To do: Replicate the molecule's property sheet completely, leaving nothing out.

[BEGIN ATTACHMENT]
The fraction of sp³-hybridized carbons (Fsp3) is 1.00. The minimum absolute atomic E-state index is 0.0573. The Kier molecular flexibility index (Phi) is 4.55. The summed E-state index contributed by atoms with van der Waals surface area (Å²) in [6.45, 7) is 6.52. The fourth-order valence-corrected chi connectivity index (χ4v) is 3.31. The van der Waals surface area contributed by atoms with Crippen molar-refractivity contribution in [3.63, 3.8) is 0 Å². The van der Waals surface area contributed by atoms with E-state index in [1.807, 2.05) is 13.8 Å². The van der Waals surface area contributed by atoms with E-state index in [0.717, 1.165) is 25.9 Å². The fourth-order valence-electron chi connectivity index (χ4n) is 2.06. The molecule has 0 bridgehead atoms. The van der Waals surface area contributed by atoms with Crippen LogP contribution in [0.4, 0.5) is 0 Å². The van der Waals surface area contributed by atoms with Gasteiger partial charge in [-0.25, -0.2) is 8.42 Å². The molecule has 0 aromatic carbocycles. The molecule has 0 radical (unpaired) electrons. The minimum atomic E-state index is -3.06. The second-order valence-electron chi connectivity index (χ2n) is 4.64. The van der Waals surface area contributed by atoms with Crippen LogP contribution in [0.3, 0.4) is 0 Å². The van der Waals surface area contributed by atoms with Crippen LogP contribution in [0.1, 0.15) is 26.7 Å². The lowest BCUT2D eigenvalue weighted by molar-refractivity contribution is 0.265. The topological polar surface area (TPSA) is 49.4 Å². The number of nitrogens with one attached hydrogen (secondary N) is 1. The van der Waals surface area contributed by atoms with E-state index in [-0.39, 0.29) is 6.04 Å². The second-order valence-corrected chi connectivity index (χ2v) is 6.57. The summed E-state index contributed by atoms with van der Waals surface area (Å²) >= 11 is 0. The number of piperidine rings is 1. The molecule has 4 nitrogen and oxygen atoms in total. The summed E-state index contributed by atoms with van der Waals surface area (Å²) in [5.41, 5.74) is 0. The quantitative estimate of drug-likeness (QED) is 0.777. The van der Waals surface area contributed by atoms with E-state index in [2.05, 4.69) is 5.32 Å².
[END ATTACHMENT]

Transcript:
The fraction of sp³-hybridized carbons (Fsp3) is 1.00. The minimum absolute atomic E-state index is 0.0573. The Kier molecular flexibility index (Phi) is 4.55. The summed E-state index contributed by atoms with van der Waals surface area (Å²) in [6.45, 7) is 6.52. The fourth-order valence-corrected chi connectivity index (χ4v) is 3.31. The van der Waals surface area contributed by atoms with Crippen molar-refractivity contribution in [3.63, 3.8) is 0 Å². The van der Waals surface area contributed by atoms with E-state index in [1.807, 2.05) is 13.8 Å². The van der Waals surface area contributed by atoms with E-state index in [0.717, 1.165) is 25.9 Å². The fourth-order valence-electron chi connectivity index (χ4n) is 2.06. The molecule has 0 bridgehead atoms. The van der Waals surface area contributed by atoms with Crippen LogP contribution in [0.4, 0.5) is 0 Å². The van der Waals surface area contributed by atoms with Gasteiger partial charge in [-0.25, -0.2) is 8.42 Å². The molecule has 0 aromatic carbocycles. The molecule has 0 radical (unpaired) electrons. The minimum atomic E-state index is -3.06. The second-order valence-electron chi connectivity index (χ2n) is 4.64. The van der Waals surface area contributed by atoms with Crippen LogP contribution in [0.3, 0.4) is 0 Å². The van der Waals surface area contributed by atoms with Crippen LogP contribution in [0.1, 0.15) is 26.7 Å². The lowest BCUT2D eigenvalue weighted by molar-refractivity contribution is 0.265. The topological polar surface area (TPSA) is 49.4 Å². The number of nitrogens with one attached hydrogen (secondary N) is 1. The van der Waals surface area contributed by atoms with E-state index in [-0.39, 0.29) is 6.04 Å². The second-order valence-corrected chi connectivity index (χ2v) is 6.57. The summed E-state index contributed by atoms with van der Waals surface area (Å²) >= 11 is 0. The number of piperidine rings is 1. The molecule has 4 nitrogen and oxygen atoms in total. The summed E-state index contributed by atoms with van der Waals surface area (Å²) in [5.41, 5.74) is 0. The quantitative estimate of drug-likeness (QED) is 0.777. The van der Waals surface area contributed by atoms with E-state index in [2.05, 4.69) is 5.32 Å².